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Bryant's 28 points, Parker's career-high 26 lift Lakers

LOS ANGELES (AP) -- Kobe Bryant wasn't as much of a force in the
first three quarters as he was in the fourth for the Los Angeles
Lakers. The game plan worked perfectly.

Once he was able to get his teammates involved in the scoring
and spread out the floor, Bryant took over and scored 16 of his 28
points in the final 6:44 to lead the Lakers to a 109-106 victory
over Orlando on Friday night.

"If I started doing that in the first quarter, you'd see
doubles coming and zones shifting and all that other stuff. But
that didn't happen in the fourth quarter because everybody was a
threat," Bryant said.

"We had the floor spaced because everybody shot the ball so
well in the first 3½ quarters. So in the fourth quarter, I caught
the ball in isolation situations because no double-team was coming.
And then I was able to operate."

The Lakers beat Orlando for the fifth straight time and 15th in
17 meetings. They barely avoided their first three-game losing
streak of the season with a career-high 26 points from Smush
Parker.

"We just ran our offense. My teammates did a good job of
finding me when I was open and I was able to knock down some jump
shots," Parker said. "Once I hit my first basket, it carried me
throughout the game both offensively and defensively."

Dwight Howard had 25 points and 10 rebounds for the Southeast
Division-leading Magic, but missed nine of 16 free throws. Grant
Hill, playing in his third game after missing the previous three
with a sore left foot, finished with 20 points as Orlando's
five-game winning streak ended.

Bryant reported back in with 7:19 remaining and got the Lakers'
next six points. Parker, who had an 18-point third quarter against
the Magic in the Lakers' 106-93 victory on Dec. 27 at Orlando, put
Los Angeles back in front 97-96 on a driving layup with 4:27 to
play.

The lead changed hands two more times before Darko Milicic's
hook shot tied it at 103-all with 1:53 left. Bryant's 12-footer
from the right baseline gave the Lakers a 107-105 lead they would
not relinquish.

"We tried to do our best to get the ball in the paint and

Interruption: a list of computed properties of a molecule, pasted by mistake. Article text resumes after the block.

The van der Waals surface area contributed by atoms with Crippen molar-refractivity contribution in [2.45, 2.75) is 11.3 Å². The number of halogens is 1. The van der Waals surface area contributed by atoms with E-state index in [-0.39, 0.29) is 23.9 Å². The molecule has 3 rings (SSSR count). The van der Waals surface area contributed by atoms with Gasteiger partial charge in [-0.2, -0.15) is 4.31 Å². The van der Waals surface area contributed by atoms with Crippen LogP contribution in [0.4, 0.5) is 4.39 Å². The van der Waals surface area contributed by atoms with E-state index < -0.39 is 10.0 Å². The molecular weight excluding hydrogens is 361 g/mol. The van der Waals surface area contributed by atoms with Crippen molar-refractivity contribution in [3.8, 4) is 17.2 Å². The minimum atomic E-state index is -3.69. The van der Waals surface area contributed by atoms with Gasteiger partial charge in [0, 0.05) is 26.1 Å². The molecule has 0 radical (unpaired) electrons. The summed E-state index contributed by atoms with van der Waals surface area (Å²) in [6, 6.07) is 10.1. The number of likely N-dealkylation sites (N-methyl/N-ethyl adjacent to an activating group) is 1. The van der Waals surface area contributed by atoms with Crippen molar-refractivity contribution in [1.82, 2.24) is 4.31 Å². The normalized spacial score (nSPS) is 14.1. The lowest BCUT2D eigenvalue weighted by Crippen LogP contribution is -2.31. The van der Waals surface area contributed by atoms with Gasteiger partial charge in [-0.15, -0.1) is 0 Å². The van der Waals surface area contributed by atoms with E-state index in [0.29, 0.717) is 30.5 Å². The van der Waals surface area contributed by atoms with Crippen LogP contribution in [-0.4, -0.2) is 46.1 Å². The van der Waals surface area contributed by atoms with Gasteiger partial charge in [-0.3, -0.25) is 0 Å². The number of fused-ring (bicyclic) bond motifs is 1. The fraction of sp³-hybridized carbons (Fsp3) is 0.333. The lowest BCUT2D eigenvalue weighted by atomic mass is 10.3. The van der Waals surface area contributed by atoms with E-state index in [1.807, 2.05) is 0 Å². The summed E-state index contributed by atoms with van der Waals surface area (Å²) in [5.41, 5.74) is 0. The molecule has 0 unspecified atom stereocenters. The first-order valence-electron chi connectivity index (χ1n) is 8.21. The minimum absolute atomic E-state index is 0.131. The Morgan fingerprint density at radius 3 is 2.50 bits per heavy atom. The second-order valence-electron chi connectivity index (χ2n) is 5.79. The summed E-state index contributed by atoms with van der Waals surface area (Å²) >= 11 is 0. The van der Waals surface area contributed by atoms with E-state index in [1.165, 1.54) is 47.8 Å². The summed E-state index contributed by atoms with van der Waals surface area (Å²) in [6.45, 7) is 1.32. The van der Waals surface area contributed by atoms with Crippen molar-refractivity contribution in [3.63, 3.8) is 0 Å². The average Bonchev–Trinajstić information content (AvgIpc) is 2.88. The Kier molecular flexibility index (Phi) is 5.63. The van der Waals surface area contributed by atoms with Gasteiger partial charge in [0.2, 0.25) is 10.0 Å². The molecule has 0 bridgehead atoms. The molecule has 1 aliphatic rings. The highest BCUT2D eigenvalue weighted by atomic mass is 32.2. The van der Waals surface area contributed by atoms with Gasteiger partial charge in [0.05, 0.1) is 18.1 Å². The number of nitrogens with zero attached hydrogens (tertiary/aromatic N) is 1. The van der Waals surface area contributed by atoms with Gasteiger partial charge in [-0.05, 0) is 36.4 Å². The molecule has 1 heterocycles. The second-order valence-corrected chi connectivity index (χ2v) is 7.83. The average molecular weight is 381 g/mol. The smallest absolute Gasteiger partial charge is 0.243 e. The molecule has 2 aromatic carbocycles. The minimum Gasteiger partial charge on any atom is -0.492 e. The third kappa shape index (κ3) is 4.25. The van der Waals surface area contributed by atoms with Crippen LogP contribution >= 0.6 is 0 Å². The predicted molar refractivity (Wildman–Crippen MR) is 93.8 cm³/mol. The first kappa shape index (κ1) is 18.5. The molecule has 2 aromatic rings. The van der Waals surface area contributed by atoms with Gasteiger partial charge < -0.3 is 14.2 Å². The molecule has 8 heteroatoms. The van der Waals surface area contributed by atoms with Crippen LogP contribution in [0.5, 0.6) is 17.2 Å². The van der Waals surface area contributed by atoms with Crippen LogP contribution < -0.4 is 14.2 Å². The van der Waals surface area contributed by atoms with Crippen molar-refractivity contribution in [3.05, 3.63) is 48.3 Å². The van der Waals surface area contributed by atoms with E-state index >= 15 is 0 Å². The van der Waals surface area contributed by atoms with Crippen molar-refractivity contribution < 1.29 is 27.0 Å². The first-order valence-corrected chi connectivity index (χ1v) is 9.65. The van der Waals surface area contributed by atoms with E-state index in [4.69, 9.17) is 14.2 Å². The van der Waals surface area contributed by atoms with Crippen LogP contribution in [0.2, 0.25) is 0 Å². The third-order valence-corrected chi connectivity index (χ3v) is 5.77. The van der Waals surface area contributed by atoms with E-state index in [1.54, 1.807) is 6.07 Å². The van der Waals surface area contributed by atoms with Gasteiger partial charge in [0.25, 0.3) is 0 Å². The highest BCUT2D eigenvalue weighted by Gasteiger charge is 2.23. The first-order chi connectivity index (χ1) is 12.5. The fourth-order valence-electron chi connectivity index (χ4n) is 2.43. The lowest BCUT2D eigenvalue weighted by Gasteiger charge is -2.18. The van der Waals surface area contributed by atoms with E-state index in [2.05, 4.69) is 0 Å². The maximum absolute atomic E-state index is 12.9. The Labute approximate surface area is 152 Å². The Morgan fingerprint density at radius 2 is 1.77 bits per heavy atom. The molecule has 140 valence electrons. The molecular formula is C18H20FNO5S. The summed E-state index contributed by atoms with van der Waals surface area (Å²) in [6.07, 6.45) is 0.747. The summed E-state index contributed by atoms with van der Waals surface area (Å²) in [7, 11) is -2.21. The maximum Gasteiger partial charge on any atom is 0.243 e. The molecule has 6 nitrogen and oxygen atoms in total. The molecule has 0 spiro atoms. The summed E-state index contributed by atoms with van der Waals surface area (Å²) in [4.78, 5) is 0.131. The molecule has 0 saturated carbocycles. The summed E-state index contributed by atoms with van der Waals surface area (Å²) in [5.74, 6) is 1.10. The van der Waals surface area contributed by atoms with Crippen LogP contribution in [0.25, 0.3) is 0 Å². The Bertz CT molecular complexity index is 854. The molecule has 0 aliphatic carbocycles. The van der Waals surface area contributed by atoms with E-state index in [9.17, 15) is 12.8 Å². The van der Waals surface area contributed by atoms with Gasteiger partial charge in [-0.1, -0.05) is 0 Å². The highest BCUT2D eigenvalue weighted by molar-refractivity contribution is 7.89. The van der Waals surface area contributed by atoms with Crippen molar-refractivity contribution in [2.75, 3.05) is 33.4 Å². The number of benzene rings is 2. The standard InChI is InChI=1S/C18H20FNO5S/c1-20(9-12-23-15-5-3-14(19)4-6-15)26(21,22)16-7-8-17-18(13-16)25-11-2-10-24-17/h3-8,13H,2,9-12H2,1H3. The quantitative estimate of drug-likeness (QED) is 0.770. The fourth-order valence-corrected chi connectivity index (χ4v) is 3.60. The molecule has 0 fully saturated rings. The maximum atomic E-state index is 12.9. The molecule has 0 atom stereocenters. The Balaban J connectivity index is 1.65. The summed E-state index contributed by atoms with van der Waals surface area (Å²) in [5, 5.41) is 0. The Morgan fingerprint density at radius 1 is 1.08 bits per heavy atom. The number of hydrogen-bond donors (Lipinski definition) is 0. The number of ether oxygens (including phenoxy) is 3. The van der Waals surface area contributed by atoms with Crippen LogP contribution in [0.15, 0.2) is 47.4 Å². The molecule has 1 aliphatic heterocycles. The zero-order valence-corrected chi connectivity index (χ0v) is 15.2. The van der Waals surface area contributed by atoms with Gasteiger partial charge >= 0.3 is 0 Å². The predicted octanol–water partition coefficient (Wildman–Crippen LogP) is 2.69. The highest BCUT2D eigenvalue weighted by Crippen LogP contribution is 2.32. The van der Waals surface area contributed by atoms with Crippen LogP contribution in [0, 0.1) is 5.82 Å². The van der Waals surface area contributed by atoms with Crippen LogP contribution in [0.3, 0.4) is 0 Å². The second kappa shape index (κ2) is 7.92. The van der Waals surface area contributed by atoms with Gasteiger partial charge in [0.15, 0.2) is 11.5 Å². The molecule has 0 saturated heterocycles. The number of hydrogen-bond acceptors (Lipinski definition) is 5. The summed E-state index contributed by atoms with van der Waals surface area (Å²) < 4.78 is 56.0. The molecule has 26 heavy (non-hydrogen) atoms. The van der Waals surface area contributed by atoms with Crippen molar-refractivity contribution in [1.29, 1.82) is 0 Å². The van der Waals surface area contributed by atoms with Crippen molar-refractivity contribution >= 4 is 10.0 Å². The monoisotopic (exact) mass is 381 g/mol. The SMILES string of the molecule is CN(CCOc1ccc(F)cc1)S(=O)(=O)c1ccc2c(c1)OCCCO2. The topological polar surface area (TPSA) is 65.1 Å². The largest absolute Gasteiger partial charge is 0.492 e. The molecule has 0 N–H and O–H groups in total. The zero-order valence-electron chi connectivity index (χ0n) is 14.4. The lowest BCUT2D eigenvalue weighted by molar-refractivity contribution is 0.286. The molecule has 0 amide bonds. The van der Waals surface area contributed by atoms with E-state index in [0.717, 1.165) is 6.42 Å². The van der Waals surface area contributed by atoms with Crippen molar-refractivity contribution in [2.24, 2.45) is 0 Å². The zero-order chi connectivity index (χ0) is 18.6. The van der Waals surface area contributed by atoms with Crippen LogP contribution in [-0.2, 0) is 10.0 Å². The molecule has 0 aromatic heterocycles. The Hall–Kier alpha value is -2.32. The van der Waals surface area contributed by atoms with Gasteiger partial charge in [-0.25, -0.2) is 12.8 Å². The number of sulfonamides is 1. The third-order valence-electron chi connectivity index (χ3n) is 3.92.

score, but we couldn't stop them from scoring," Howard said.
"Kobe hit some tough shots, and we were missing our free throws."

Howard missed two foul shots and Bryant sank both of his with 20
seconds to go. Howard then made one of two from the line and Parker
missed both free throws at the other end, giving Orlando the ball
with 9.8 seconds left. However, Jameer Nelson's hurried attempt at
a game-tying 3-pointer from above the key hit the front rim as time
expired.

Neither team led by more than seven points. Bryant's two free
throws gave the Lakers a 68-61 margin with 6:26 left in the third
quarter. Orlando forward Tony Battie did not attempt a field goal
in his first 22½ minutes on the floor, then made his first three
shots in a 1:52 span -- all within four feet of the basket -- to
narrow the gap to 73-72.

The Magic have lost 10 straight to the Lakers in Los Angeles
since March 17, 1996, when Dennis Scott provided the winning margin
in a 98-97 victory with a shot that tied the NBA single-season
record for 3-point baskets. Scott finished that season with 267, a
mark that stood until Seattle's Ray Allen eclipsed it on April 19,
2006.

Lakers coach Phil Jackson said nothing was new considering the
team's attempts to land free agent Chris Webber, whose contract was
bought out by the Philadelphia 76ers on Wednesday. Webber can't
sign with anyone until next Tuesday at the earliest. His agent,
Aaron Goodwin, was not at the game according to a Lakers
spokesperson.

"We won't know anything until we actually speak to his agent --
if he ever returns a call," Jackson said. "There's some
qualifications to joining the running in this beauty contest, but I
don't think we're going to push this envelope any farther than we
have to. We're just sitting and watching this drama unfold."

Game notes
Kareem Abdul-Jabbar, a special assistant coach for the
Lakers and the NBA's career scoring leader, reacted philosophically
when asked about Houston's Dikembe Mutombo passing him for second
place on the all-time blocks list this week. "My first four years
in the league they didn't count blocks," Abdul-Jabbar said. "So I
probably feel like Bill Russell -- that Russell's No. 1."